The Dark Knight

(Reviewed June 28, 2008, by James Dawson)

Let's get the "speaking ill of the dead" part out of the way right upfront. I can't believe the degree to which some shameless quote-whore critics are overpraising Heath Ledger's performance as the Joker. The truth is that Ledger phones in a bad impersonation of Paul Giamatti doing Johnny Depp's Jack Sparrow. Except, you know, more homicidally crazy -- in a weirdly unentertaining and unconvincing fashion.

There, I said it. Now I'm sure to rot in hell. Oh, well.

The best thing about "The Dark Knight" is Aaron Eckhart as crusading District Attorney Harvey Dent, who experiences a rather dramatic change in attitude for reasons best left unsaid (in case there is anyone left on earth who doesn't know that character's strange and tragic destiny).

Unfortunately, Eckhart deserved to be in a better movie. Most of "The Dark Knight" is so passionless, coldly clinical and deadly dull that it seems to have been produced by people whose main watchword was "tasteful."

Parts of it also feel, shall we say, "overly familiar." One of its big action scenes is a retread of a very similar section of "Mission Impossible 3"; both scenes even take place in Asia. A skyhook rescue bit has an even more distant precedent: James Bond and Domino getting "airlifted" from a life raft at the end of "Thunderball." And "The Dark Knight" opens with a bank heist, the same way "Batman Forever" did -- although the robbery here is considerably less "comic-bookish."

That's not to say "The Dark Knight" isn't better than "Batman Begins," which wasted its entire first hour on the most boring setup in superhero history. It's just not better enough.

I came out of both movies thinking the same thing: "I can't believe that I have no desire ever to see that again." Technically, Christian Bale has a decent look for Bruce Wayne, and director Christopher Nolan directed one movie that I absolutely loved ("Memento"), and I have nothing against Maggie Gyllenhaal, Michael Caine or Morgan Freeman, and Heath Ledger was magnificent in "Brokeback Mountain."

But put them all together, and the result somehow is one big disappointment. Bale looks ridiculous as Batman, mainly because the costume's cowl now bulges out at the sides in a "squirrel storing nuts in his cheeks" fashion. Nolan seems to think he's directing a lifeless "Masterpiece Theater" drawing-room drama, with no interesting camera moves whatsoever. An unmemorable score runs under nearly every scene.

There also are logic problems aplenty. Two of the biggest, without ruining any plot points: There is no reason for anyone to believe that the Joker would stop a killing-a-day spree if Batman unmasked himself, as the Joker promises he would do. And when Batman and the police are told that two of the Joker's about-to-die victims are in different locations, couldn't Commissioner Gordon simply get dispatch to send patrol cops who probably would be in the vicinity to those addresses? It's not as if Batman and the cops who are with him at police headquarters when they get the word are the only people in town, after all.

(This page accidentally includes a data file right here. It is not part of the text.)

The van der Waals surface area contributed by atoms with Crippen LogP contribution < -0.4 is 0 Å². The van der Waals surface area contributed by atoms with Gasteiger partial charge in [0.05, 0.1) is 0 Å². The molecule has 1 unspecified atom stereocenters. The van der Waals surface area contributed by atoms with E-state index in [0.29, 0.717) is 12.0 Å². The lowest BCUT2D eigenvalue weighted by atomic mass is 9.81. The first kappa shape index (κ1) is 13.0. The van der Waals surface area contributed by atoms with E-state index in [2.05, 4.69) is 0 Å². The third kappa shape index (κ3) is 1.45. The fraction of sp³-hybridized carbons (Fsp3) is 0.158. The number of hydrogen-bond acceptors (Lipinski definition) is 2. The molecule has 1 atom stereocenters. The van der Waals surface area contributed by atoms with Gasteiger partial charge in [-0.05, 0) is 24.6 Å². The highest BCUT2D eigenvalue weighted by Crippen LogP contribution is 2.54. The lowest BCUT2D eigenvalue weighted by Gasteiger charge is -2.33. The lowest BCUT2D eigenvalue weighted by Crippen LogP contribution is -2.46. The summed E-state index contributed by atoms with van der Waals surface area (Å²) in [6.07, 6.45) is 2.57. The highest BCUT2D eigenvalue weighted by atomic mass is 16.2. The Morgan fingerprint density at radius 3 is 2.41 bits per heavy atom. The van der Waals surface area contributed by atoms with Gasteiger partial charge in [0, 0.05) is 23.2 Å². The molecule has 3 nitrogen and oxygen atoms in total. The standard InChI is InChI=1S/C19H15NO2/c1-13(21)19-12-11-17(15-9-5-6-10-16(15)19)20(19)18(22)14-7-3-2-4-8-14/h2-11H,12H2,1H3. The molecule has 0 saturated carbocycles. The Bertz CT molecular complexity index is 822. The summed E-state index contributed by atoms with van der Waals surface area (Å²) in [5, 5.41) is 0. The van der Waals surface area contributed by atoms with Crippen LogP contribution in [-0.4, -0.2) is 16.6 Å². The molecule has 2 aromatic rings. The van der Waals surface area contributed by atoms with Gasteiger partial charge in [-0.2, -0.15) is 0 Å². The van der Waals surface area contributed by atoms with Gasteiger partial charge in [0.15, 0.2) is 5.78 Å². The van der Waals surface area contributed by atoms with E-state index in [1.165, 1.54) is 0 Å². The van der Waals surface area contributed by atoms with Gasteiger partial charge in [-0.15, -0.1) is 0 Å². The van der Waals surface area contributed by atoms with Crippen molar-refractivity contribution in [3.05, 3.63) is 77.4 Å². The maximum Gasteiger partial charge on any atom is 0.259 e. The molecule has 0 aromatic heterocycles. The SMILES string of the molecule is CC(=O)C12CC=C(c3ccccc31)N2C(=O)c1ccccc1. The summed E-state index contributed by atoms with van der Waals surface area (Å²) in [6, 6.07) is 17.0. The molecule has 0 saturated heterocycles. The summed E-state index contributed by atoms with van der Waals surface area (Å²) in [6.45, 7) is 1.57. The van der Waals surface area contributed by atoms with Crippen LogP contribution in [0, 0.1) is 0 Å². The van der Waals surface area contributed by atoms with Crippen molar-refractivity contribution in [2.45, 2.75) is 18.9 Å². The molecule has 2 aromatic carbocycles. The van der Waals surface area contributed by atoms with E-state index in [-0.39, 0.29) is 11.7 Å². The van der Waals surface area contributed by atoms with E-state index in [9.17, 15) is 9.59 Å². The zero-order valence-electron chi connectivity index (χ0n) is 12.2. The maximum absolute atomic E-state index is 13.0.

"The Dark Knight" is well over two hours long, and man does it feel like it. In the "everything old is new again" category, it's kind of funny that the difference between DC movies and Marvel movies today is like the difference between the two companies' comic-book lines back in the early 1960s. DC had the older, stodgier, considerably less hip Batman, Superman and Wonder Woman, while Marvel had the cooler and more interesting Spider-Man, X-Men and such. These days, the most recent Superman movie was a colossal bore and the Batman franchise seems to be striving for some kind of unmerited artistic legitimacy, while Marvel movies like the Spider-Man, X-Men and Fantastic Four franchises, "Iron Man" and even "The Incredible Hulk" retain a more tongue-in-cheek sense of their less-than-lofty origins.

Also, this movie's version of Gotham City is sterile, shiny-modern and utterly generic, which is exactly the opposite of what the place looks like in the best Batman comics. The famous description of production designer Anton Furst's conception of the place for the first Tim Burton "Batman" movie (which had its own problems, of course, not the least of which was one called "Michael Keaton") was that Gotham should look like Hell had burst through the streets and kept right on growing. The Gotham City of "The Dark Knight," on the other hand, looks about as menacing as a gleaming Dubai metropolis after a neutron bomb left the streets empty.

Even the cinematography here is lacking. Many scenes have an icily offputting bluish color scheme that's like what Mister Freeze's pad looked like in the Batman TV series. In at least two shots of people on balconies, the foreground figures are far too dark, as if somebody thought it was more important to get the lighting right on the background than on the people who are talking. Isn't this kind of thing pretty basic stuff on a big-budget movie, people?

Maybe somebody should ring up Robert Rodriguez and Frank Miller to see if they're available to write and direct the next Batman movie. This franchise is in serious need of some blood, some guts and some serious messing-with.

Back Row Reviews Grade: C-

To see my reviews of Christopher Nolan's
other two Batman movies, use the links below:

"Batman Begins" (2005)
"The Dark Knight Rises" (2012)